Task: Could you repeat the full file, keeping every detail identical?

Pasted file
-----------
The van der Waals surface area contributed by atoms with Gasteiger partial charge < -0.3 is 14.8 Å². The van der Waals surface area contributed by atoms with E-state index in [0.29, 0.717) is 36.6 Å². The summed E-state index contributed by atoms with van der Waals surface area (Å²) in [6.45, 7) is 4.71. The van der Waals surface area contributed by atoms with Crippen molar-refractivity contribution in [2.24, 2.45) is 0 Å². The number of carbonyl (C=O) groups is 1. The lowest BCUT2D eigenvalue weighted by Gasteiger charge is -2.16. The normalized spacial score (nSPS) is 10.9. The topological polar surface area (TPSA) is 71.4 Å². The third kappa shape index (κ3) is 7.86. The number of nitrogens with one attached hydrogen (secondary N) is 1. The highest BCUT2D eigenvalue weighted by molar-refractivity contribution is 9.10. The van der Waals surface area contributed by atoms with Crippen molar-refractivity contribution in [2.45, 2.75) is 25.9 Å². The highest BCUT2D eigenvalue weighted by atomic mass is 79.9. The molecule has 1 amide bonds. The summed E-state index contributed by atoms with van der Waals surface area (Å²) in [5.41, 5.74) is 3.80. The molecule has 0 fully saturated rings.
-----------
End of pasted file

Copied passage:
The van der Waals surface area contributed by atoms with Gasteiger partial charge < -0.3 is 14.8 Å². The van der Waals surface area contributed by atoms with E-state index in [0.29, 0.717) is 36.6 Å². The summed E-state index contributed by atoms with van der Waals surface area (Å²) in [6.45, 7) is 4.71. The van der Waals surface area contributed by atoms with Crippen molar-refractivity contribution in [2.24, 2.45) is 0 Å². The number of carbonyl (C=O) groups is 1. The lowest BCUT2D eigenvalue weighted by Gasteiger charge is -2.16. The normalized spacial score (nSPS) is 10.9. The topological polar surface area (TPSA) is 71.4 Å². The third kappa shape index (κ3) is 7.86. The number of nitrogens with one attached hydrogen (secondary N) is 1. The highest BCUT2D eigenvalue weighted by molar-refractivity contribution is 9.10. The van der Waals surface area contributed by atoms with Crippen molar-refractivity contribution in [2.45, 2.75) is 25.9 Å². The highest BCUT2D eigenvalue weighted by atomic mass is 79.9. The molecule has 1 amide bonds. The summed E-state index contributed by atoms with van der Waals surface area (Å²) in [5.41, 5.74) is 3.80. The molecule has 0 fully saturated rings.